To address issues such as climate change and biodiversity loss, young people will need the conscience and competence to transition towards a net zero lifestyle alongside robust capacity in creative thinking to develop technological solutions in the future. Where better to start than early in their journey through school? EdTech can provide many super-curricular and extracurricular opportunities and can develop pupils’ ability to cope with, and rise to, the inevitable challenges and setbacks they will meet in the course of their lives and come back stronger from them.
To share my understanding of teaching for climate education and sustainability I have started to create content for organisations outside of the school setting. Twin Science hosts short interactive videos made by content creators called ‘Discovery Bits’ aimed at an audience of young people aged 7 to 12. These are aligned to the SDGs using the UNESCO Education for Sustainable Development Learning Objectives and include topics that address the problems, and more importantly, the solutions that will help young people face the challenges ahead.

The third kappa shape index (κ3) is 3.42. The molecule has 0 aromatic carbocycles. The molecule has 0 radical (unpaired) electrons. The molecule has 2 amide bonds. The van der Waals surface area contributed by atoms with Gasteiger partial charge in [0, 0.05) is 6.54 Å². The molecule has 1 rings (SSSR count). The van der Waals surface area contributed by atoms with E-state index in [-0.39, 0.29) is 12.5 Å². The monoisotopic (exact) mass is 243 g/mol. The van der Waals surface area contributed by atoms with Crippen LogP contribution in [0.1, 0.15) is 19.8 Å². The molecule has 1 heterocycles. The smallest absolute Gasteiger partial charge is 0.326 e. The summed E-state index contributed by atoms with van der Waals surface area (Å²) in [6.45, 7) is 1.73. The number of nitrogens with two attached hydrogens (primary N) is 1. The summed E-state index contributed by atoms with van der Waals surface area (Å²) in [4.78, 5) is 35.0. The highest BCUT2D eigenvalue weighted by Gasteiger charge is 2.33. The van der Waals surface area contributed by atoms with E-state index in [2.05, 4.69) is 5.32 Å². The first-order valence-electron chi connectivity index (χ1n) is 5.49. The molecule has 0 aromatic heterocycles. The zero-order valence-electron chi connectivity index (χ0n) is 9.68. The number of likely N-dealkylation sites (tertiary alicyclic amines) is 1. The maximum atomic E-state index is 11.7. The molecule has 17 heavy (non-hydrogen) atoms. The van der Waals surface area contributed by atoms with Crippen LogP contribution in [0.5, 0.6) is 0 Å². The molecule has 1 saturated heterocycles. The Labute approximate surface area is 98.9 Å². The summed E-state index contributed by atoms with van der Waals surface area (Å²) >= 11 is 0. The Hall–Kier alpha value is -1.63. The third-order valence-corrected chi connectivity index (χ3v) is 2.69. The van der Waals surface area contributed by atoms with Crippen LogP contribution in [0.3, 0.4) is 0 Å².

Twin already has videos on topics such as autonomous vehicles, robot bees and biomimicry in architecture. For a taste of what a Discovery Bit is like, here’s one I’ve made on generating electricity with gravity: or, if you want to try something different, how about one on eating insects?
EdTech offers a real opportunity to raise awareness of global issues and sustainability, but most importantly, they present solutions to the challenges we face. As a teacher, being open to using new technology and contributing ideas on education for sustainability to different platforms is becoming increasingly important. I have found that now is the time to embrace EdTech to transform my teaching and champion a sustainable future.
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Dr Meryl Batchelder is the Subject Leader for Science in Corbridge Middle School, Northumberland and an outspoken proponent of environmental education.